DUBAI, March 10 (Reuters) - EFG Hermes, Egypt's largest investment bank, wants to secure 60 percent of its investment banking revenue from abroad by 2017, its group chief executive told Reuters on Monday.
Three years of political turmoil since the uprising that swept autocratic leader Hosni Mubarak from power have taken a heavy toll on Egypt's economy, deterring foreign investment and tourism. Islamist President Mohamed Mursi was ousted last year following protests against his rule.
EFG, which has yet to report full-year 2013 earnings, has seen its annual profits slide sharply since 2011, when Mubarak was deposed.
The bank, which has operations across the Middle East, wants a better revenue balance, CEO Karim Awad said in an interview on the sidelines of a conference in Dubai on Monday.
Currently 60 percent of investment banking revenue comes from Egypt and 40 percent from abroad, but EFG wants to flip that round to 60 percent from overseas, he said.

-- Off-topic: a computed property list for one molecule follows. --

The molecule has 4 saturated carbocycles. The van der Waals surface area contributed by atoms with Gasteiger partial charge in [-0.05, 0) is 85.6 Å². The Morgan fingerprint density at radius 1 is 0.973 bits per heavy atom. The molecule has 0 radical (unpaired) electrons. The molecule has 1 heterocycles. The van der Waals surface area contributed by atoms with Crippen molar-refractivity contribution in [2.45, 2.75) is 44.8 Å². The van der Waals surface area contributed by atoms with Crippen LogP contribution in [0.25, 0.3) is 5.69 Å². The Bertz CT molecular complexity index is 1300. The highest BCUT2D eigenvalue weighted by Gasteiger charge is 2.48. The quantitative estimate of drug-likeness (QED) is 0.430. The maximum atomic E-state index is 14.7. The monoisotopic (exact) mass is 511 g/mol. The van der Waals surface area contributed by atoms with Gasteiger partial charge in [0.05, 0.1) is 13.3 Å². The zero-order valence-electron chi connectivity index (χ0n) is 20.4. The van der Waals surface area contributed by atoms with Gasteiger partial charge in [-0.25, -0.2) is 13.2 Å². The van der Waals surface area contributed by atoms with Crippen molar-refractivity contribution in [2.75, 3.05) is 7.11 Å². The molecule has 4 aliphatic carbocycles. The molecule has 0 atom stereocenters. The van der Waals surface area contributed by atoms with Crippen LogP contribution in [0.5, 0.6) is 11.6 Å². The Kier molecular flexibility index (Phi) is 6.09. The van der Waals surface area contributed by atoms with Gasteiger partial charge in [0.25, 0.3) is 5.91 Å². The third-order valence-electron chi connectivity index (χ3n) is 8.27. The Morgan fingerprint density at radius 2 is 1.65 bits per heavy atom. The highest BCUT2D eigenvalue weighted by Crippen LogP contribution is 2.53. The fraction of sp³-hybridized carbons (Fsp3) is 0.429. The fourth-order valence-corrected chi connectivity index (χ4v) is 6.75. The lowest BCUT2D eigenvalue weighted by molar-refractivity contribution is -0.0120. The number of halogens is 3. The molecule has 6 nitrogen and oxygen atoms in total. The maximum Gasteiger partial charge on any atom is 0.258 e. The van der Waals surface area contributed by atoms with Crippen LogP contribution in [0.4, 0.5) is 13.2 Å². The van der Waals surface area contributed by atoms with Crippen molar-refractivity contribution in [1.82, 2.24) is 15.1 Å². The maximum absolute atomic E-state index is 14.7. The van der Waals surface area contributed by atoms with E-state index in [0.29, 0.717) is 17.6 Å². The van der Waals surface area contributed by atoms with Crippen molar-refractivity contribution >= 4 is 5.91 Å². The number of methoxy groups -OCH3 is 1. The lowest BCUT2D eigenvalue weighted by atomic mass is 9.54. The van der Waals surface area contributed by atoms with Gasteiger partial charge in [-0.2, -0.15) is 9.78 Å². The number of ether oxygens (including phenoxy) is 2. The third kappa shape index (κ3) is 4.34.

"Egypt will continue to be a very crucial market for EFG Hermes but we want to make sure we have good operations in the United Arab Emirates, Saudi Arabia, Kuwait and other markets," Awad said.
"The target is to become a more balanced regional bank that operates across all markets, with Egypt remaining the largest contributor," he said, adding the bank was targeting growth in its asset management business, with its core brokerage operations also pushing it towards the overseas revenue target.
Awad said EFG's mergers and acquisitions advisory pipeline was currently strongest in Saudi Arabia, with deals both inside the country and outbound transactions into other Middle East nations being worked on.
EFG Hermes reported a 63 percent drop in 2011 full-year net profit to 307.7 million Egyptian pounds ($44.2 million), compared with a year earlier, amid the country's unrest.
The bank, which saw a merger deal with Qatari investment bank QInvest collapse in May last year, has aggressively cut costs since the tie-up failed. Awad said the bank expects operating expenses to fall to 780-800 million Egyptian pounds at the end of 2013 and to 500 million Egyptian pounds in 2014.
($1 = 6.9603 Egyptian pounds) (Reporting by Mirna Sleiman and David French; Editing by Pravin Char)